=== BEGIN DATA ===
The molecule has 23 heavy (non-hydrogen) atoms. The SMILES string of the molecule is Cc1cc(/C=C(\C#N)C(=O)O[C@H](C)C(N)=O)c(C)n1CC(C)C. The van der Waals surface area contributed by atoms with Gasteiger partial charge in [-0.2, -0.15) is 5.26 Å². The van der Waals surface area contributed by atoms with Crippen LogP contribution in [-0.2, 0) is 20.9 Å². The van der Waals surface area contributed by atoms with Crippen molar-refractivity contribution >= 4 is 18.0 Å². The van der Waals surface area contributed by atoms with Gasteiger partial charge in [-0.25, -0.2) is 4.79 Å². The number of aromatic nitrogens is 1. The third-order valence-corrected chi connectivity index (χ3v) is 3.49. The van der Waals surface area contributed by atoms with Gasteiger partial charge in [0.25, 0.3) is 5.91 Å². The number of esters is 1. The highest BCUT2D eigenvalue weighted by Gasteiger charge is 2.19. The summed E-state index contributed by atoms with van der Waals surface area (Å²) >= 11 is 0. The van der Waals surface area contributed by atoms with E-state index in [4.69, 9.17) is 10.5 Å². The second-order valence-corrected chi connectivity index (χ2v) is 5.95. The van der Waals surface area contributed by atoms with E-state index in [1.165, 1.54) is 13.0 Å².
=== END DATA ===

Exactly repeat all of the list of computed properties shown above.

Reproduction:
The molecule has 23 heavy (non-hydrogen) atoms. The SMILES string of the molecule is Cc1cc(/C=C(\C#N)C(=O)O[C@H](C)C(N)=O)c(C)n1CC(C)C. The van der Waals surface area contributed by atoms with Gasteiger partial charge in [-0.2, -0.15) is 5.26 Å². The van der Waals surface area contributed by atoms with Crippen LogP contribution in [-0.2, 0) is 20.9 Å². The van der Waals surface area contributed by atoms with Crippen molar-refractivity contribution >= 4 is 18.0 Å². The van der Waals surface area contributed by atoms with Gasteiger partial charge in [-0.25, -0.2) is 4.79 Å². The number of aromatic nitrogens is 1. The third-order valence-corrected chi connectivity index (χ3v) is 3.49. The van der Waals surface area contributed by atoms with Gasteiger partial charge in [0.25, 0.3) is 5.91 Å². The number of esters is 1. The highest BCUT2D eigenvalue weighted by Gasteiger charge is 2.19. The summed E-state index contributed by atoms with van der Waals surface area (Å²) >= 11 is 0. The van der Waals surface area contributed by atoms with E-state index in [4.69, 9.17) is 10.5 Å². The second-order valence-corrected chi connectivity index (χ2v) is 5.95. The van der Waals surface area contributed by atoms with E-state index in [1.165, 1.54) is 13.0 Å².